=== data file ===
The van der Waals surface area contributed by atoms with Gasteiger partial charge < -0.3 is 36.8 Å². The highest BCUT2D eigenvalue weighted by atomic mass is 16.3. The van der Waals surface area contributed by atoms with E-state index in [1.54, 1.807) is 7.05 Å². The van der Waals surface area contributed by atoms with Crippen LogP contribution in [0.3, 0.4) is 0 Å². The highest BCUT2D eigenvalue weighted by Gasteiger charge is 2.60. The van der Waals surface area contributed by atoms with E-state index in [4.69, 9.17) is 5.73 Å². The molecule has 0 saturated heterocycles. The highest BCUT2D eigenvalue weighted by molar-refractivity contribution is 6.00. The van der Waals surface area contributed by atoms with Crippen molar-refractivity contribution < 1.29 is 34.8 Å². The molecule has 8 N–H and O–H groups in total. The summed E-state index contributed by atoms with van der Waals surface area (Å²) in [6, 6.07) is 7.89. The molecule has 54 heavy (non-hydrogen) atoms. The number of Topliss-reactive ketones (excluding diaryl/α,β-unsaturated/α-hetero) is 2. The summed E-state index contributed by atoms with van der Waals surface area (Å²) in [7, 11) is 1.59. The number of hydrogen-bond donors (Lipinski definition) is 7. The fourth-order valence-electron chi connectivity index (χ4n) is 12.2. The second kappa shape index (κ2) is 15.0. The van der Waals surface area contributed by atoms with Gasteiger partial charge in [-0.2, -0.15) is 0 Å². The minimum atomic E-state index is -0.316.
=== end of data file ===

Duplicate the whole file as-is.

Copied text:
The van der Waals surface area contributed by atoms with Gasteiger partial charge < -0.3 is 36.8 Å². The highest BCUT2D eigenvalue weighted by atomic mass is 16.3. The van der Waals surface area contributed by atoms with E-state index in [1.54, 1.807) is 7.05 Å². The van der Waals surface area contributed by atoms with Crippen LogP contribution in [0.3, 0.4) is 0 Å². The highest BCUT2D eigenvalue weighted by Gasteiger charge is 2.60. The van der Waals surface area contributed by atoms with E-state index in [4.69, 9.17) is 5.73 Å². The molecule has 0 saturated heterocycles. The highest BCUT2D eigenvalue weighted by molar-refractivity contribution is 6.00. The van der Waals surface area contributed by atoms with Crippen molar-refractivity contribution < 1.29 is 34.8 Å². The molecule has 8 N–H and O–H groups in total. The summed E-state index contributed by atoms with van der Waals surface area (Å²) in [6, 6.07) is 7.89. The molecule has 54 heavy (non-hydrogen) atoms. The number of Topliss-reactive ketones (excluding diaryl/α,β-unsaturated/α-hetero) is 2. The summed E-state index contributed by atoms with van der Waals surface area (Å²) in [7, 11) is 1.59. The number of hydrogen-bond donors (Lipinski definition) is 7. The fourth-order valence-electron chi connectivity index (χ4n) is 12.2. The second kappa shape index (κ2) is 15.0. The van der Waals surface area contributed by atoms with Gasteiger partial charge in [-0.2, -0.15) is 0 Å². The minimum atomic E-state index is -0.316.